But these are the very things that make it design. Design is supposed to be— above all— functional. Strangely enough, designers, the very so-called professionals that so earnestly developed 'good design' principles in the first place and considered themselves experts, counselling their clients to make better products, were now key actors in allowing bad design to proliferate. Little by little, less well-trained and ethical ‘designers’ with some talent for the visual started to take their place. Public trust in design started to erode.
INSTAGRAM AND THE METAVERSE
Today, it is inevitable to consider how a design will photograph as it is being designed. Instagram and design blogs drive the promotion of design through luscious images that need to be renewed daily to drive internet traffic and likes. These metrics are at odds with good design. By reducing the design to its image, we are devaluing the aspects of design that matter.
A still from the video “Is the Juicy Salif a Good Design?” that reports that nearly 30% of users never used the juicer to make juice
Sustainability, accessibility, functionality, pleasure of use, ergonomics and real innovation (as opposed to visual newness) are not worth investing in if all that matters is how many likes an image will receive. Professional designers who still work hard to maintain standards and design processes now struggle to articulate their value in a market where unqualified technicians with a little knowledge of Adobe Creative Suite can produce images or renders of “design” for blogs for a fraction of the cost of a real professional.
We are at a critical point for design right now. If we allow space to the metaverse and the proliferation of non-design “design” and allow design blogs, Instagram accounts, and other new forms of marketing to control the narrative around design, our profession will continue to struggle to be paid adequately and taken seriously. With every pretty-but-impractical design, the general public learns that design is, in fact, trivial, a superficial gloss where designers beautify, rather than make a difference in how people live well in the world. Instead, we are all too quickly designing our own obsolescence.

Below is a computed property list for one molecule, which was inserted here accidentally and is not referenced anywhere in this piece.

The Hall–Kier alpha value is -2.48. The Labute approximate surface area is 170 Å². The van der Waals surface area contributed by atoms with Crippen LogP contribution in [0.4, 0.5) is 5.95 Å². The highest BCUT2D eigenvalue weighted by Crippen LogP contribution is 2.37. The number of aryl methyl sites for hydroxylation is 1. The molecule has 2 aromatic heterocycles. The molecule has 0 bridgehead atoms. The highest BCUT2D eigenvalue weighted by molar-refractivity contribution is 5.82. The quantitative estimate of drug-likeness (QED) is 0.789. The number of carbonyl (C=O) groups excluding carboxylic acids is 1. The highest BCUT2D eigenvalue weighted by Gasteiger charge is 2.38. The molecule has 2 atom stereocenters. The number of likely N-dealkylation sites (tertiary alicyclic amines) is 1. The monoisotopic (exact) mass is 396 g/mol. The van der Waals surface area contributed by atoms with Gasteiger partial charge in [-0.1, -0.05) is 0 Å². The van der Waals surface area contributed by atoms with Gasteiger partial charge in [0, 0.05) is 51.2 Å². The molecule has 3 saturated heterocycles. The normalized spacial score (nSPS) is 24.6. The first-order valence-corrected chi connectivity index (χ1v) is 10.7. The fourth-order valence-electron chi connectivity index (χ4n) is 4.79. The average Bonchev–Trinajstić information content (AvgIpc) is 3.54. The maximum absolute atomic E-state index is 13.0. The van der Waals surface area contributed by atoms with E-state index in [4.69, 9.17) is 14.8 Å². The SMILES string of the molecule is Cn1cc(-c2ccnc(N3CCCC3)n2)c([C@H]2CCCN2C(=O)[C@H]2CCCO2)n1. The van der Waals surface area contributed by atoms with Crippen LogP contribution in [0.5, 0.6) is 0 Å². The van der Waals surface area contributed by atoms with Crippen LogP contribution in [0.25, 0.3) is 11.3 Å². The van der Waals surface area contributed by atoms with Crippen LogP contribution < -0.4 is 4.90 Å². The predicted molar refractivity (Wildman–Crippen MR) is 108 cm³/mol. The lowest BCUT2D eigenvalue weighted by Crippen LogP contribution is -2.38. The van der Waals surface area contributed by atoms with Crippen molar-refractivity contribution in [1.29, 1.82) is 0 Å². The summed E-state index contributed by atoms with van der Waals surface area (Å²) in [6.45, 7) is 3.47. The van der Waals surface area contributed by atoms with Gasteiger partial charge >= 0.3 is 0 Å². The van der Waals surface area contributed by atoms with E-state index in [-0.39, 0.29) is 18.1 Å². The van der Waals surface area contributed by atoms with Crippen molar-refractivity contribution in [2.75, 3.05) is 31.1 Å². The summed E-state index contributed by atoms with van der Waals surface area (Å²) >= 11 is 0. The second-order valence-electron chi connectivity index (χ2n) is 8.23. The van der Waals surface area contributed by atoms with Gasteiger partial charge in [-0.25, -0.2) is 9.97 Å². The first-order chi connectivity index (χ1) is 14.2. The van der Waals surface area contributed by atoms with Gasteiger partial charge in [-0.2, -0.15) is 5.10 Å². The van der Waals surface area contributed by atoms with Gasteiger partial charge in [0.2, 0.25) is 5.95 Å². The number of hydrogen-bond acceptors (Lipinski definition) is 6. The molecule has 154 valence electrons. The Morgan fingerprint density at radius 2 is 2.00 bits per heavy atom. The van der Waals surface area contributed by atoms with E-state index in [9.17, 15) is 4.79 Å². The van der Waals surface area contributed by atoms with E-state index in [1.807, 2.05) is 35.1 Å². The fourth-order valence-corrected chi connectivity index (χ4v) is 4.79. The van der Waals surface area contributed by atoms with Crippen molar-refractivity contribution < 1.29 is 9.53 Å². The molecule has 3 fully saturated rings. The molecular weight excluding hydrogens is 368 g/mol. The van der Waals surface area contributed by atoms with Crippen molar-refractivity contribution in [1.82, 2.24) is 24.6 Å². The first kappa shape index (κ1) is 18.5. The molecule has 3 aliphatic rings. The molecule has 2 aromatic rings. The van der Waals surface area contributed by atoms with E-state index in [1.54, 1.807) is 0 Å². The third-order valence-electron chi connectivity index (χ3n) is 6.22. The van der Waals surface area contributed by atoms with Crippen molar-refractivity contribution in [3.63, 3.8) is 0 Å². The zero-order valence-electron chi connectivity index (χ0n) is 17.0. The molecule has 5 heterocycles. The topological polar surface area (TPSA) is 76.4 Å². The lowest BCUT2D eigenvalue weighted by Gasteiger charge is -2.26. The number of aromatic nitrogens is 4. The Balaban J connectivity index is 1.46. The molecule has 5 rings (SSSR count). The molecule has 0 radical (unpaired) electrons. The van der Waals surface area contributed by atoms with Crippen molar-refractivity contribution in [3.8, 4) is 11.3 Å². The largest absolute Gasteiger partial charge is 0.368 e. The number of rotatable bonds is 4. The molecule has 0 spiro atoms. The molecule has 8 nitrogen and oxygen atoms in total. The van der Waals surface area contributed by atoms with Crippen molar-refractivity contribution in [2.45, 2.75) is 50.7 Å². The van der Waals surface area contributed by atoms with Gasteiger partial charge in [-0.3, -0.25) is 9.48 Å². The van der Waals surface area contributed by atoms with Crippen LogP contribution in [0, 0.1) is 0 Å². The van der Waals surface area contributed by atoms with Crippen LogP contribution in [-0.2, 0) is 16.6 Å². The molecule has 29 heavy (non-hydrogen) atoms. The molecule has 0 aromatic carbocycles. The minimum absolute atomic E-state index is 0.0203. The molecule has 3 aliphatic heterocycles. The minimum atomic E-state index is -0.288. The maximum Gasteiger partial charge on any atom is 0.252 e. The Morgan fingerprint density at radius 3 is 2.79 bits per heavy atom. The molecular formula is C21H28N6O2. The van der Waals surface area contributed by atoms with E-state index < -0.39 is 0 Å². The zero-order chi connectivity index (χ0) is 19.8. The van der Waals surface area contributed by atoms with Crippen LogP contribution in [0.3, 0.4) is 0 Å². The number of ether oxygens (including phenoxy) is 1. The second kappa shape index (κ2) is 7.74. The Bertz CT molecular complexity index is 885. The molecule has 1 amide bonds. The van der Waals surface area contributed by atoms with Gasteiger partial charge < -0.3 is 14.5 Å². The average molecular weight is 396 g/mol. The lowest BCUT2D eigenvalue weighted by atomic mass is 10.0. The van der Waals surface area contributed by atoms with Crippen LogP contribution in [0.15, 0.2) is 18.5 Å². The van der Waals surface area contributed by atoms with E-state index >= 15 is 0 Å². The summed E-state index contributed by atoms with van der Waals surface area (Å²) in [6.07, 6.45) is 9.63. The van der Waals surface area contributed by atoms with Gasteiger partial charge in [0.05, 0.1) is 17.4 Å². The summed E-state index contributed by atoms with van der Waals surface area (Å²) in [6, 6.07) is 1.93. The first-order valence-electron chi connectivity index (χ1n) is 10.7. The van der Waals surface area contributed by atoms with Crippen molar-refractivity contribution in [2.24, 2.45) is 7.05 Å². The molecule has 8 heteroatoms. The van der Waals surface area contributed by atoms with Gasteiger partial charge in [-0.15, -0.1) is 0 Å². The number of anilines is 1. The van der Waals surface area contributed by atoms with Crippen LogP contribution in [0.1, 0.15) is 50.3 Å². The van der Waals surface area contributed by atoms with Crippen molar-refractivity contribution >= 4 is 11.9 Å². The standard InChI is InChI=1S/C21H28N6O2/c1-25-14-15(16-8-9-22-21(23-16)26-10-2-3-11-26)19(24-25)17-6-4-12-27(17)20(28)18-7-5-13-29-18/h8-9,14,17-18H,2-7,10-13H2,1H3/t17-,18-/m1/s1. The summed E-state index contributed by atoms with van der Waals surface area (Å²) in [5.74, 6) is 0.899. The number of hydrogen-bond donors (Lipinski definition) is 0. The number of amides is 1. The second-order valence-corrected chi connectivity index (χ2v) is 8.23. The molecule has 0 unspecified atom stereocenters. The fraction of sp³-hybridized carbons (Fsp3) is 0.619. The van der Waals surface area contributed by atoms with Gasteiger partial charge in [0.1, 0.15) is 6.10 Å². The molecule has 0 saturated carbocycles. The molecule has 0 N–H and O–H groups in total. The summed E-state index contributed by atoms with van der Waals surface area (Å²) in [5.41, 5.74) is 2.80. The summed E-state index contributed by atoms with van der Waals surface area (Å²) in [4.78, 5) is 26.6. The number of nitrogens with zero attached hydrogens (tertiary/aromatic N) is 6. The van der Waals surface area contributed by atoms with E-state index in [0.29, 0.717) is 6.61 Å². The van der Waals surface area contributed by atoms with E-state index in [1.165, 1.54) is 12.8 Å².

Welcome to the 'Polemics' section of our website. This is a place where we want to explore discourse and thought on the contemporary practice of design. We aim to take a critical view of the profession and the controversial issues that surround its practice.
CONTRIVED DURABILITY: A type of planned obsolescence, where the durability of the product is willingly limited through designed-in defects (for example, parts that break easily).
‘GOOD’ DESIGN: The Council defines ‘good’ design as design that takes into consideration the social, cultural, economic and environmental ramifications of the work, producing equitable, accessible, culturally aware, and sustainable design.
PERFORMATIVE DESIGN: Design that looks good, photographs well, is apt to social media promotion, but is not good design. Performative design may or may not be functional or even exist (for instance, virtual design).
PLANNED OBSOLESCENCE: A business strategy whereby a consumable product is designed to last less than is possible to instigate increased consumption. The product’s obsolescence may be due to breakage or reduced desirability (going ‘out of style’).
PROFESSIONALISM: the difference between doing something for immediate personal gain or gratification (regardless of the impact on others), and doing something because it is right, and builds long-term confidence in the profession at large.
PROGRESSIVE OBSOLESCENCE: A type of planned obsolescence, whereby the item is designed to go out of style so that it needs to be replaced.